The property in issue here was in "Planning Area No. 9" of the Report. The "existing conditions" there were described as follows:

"Fulton Bottom is in a state of transition from residence to industry. The process is extremely slow and probably could not be completed without public assistance. "Fulton Bottom contains nearly 800 dwelling units, more than half of which may be classed as deteriorated. These dwellings are old with less than 3% built since 1950. Only a limited amount of residential demolition has occurred since 1950. A great number of dwelling units are without adequate plumbing facilities. Understandably the value of properties in Fulton Bottom . . . is among the lowest in the city."

These conditions were also noted on a map of the area:

"FULTON BOTTOM. Old structures in generally poor conditionMany outside toiletsPoor environmental sanitationMany narrow, rough cobblestone streetsHeavy through traffic. Old deteriorated commercial structures."

The then-existing land use of most of the parcels in question was described in the Report as "mixed" with "transition to industry" from low-grade residential use.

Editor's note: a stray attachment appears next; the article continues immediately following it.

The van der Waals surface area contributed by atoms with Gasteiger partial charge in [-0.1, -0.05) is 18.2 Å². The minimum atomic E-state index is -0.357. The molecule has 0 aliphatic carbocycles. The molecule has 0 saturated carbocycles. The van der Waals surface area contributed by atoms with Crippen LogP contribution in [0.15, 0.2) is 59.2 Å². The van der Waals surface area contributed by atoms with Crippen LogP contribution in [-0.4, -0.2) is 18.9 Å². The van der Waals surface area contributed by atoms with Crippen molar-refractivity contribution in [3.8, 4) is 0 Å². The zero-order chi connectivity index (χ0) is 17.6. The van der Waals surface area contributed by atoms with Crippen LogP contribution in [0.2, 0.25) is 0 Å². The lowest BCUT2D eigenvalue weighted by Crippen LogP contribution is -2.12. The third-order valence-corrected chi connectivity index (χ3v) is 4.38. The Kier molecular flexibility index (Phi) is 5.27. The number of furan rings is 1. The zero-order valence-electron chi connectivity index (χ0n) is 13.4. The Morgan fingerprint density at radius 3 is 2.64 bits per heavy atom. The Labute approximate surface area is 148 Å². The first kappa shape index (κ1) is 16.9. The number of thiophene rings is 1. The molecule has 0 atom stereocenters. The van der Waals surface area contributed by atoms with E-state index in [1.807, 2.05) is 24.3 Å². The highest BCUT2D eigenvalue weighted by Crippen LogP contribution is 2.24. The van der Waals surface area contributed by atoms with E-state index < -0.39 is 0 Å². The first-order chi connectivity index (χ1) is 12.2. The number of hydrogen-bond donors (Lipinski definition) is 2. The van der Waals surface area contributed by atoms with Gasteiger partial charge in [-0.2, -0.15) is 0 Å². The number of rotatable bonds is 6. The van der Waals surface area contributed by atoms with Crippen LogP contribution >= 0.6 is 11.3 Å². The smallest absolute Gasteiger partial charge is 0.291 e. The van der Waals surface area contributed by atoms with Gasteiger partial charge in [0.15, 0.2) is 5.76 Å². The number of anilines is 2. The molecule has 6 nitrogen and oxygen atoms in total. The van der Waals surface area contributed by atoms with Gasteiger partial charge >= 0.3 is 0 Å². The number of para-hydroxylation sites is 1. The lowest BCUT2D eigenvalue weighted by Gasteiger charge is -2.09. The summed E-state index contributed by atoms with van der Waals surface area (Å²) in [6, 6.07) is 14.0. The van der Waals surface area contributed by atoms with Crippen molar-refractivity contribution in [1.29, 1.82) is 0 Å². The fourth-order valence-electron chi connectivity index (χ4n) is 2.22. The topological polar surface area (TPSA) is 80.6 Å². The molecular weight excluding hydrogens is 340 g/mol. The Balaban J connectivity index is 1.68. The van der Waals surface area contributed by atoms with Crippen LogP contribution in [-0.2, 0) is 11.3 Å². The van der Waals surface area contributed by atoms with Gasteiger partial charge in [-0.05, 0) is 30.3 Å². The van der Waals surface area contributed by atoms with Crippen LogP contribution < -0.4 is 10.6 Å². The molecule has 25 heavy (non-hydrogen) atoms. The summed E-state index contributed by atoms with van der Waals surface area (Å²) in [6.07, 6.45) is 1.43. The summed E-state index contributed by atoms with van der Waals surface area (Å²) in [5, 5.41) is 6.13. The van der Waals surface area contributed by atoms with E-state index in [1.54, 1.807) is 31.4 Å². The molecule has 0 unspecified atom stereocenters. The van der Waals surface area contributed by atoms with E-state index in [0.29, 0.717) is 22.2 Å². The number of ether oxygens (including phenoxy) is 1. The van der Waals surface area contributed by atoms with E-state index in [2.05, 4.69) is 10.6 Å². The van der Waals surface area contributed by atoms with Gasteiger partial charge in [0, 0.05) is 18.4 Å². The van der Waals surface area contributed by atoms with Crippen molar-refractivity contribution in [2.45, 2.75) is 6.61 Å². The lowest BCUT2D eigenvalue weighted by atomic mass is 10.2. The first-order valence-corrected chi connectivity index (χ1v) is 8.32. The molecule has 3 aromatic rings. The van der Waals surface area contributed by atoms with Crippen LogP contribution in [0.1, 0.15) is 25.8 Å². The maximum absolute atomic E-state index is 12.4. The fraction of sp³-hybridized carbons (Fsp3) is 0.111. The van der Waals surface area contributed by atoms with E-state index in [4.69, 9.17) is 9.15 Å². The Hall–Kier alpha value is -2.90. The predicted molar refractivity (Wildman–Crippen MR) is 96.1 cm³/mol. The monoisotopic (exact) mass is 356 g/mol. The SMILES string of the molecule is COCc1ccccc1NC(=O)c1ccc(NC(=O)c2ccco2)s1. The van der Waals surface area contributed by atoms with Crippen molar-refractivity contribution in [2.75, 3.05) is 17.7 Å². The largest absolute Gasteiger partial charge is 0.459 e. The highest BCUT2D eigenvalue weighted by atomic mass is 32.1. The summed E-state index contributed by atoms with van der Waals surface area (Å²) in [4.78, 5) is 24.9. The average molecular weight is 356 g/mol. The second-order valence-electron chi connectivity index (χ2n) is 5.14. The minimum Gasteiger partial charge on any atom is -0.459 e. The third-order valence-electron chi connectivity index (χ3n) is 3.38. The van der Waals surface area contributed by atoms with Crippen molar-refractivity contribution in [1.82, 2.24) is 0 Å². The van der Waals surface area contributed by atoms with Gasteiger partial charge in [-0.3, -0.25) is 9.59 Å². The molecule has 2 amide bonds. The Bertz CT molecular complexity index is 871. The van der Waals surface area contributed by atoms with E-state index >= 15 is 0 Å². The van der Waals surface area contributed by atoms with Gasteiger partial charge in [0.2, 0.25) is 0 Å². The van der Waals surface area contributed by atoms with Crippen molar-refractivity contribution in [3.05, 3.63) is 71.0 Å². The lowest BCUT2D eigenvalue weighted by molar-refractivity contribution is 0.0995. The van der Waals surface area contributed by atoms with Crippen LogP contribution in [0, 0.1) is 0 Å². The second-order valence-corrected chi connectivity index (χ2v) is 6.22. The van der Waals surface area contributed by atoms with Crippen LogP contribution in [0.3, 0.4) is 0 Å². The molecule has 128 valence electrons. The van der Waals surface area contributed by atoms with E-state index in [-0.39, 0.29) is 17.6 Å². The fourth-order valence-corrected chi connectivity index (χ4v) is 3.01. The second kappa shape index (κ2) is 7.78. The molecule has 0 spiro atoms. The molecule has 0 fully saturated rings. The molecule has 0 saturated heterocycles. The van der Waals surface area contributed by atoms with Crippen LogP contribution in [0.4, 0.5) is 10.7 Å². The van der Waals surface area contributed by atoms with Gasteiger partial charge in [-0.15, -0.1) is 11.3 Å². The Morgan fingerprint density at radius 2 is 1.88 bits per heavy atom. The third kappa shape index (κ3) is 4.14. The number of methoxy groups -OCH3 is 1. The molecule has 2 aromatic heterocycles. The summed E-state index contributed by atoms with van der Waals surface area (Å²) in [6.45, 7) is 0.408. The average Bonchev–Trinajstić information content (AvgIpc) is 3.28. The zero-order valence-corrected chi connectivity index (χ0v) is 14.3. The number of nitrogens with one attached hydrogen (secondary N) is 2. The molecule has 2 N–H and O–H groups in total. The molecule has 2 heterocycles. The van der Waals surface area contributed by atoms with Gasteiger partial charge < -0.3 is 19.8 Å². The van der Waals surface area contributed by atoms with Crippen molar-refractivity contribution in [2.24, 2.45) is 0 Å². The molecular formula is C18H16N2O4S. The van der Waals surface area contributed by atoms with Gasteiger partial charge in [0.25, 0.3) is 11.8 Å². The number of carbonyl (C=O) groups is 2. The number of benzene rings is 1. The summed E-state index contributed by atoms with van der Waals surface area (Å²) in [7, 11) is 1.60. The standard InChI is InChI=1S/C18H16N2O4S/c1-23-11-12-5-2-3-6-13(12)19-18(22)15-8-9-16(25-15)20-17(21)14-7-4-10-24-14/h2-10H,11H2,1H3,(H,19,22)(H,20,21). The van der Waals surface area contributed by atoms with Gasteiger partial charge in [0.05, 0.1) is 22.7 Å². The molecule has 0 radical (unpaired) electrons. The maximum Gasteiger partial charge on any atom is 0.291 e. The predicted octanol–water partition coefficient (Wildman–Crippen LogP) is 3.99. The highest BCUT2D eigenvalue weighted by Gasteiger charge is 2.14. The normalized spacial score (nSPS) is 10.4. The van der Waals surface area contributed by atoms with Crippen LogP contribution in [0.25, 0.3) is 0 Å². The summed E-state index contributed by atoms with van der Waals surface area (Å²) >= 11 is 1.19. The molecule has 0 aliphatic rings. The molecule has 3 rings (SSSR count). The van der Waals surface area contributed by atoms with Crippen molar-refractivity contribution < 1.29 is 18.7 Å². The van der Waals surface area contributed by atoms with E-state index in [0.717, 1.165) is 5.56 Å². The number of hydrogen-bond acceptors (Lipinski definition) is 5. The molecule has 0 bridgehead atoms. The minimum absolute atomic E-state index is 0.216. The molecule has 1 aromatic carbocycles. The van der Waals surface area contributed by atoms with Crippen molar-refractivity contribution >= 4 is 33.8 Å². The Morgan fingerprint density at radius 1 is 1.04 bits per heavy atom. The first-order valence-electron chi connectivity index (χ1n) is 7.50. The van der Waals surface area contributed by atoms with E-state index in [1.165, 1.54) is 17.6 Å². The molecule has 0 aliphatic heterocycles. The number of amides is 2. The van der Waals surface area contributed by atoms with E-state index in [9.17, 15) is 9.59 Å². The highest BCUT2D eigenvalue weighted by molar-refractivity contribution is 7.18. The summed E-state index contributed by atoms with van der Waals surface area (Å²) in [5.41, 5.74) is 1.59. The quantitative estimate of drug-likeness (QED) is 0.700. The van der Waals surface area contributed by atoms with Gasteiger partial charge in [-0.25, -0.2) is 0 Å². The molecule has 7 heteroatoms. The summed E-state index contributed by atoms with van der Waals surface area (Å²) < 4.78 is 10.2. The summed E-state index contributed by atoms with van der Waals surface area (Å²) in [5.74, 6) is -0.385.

The concluding section of the Report noted that the program "must be considered only as a beginning" and that the period covered by the program was identical to Richmond's Capital Improvement Program "to which it is related". As to the Fulton area, the Report recommended that a General Neighborhood Renewal Program (hereinafter GNRP) be prepared to "develop and correlate the required overall land use plan, street plan and other improvement plans for Fulton and adjacent interrelated areas" and that the GNRP "include a recommended sequence of actions." The Report also recommended that the City Council authorize the Authority to seek federal assistance to study the Fulton area and prepare a GNRP. The Report estimated that 12 to 18 months would be used to ascertain proper land use, marketability of the land, "relocation resources", probable costs and relationship to the city's Capital Improvement Program. The Report next suggested that when the GNRP was completed and "approved by City Council", a "sequence of required actions including federally assisted projects . . . would be established."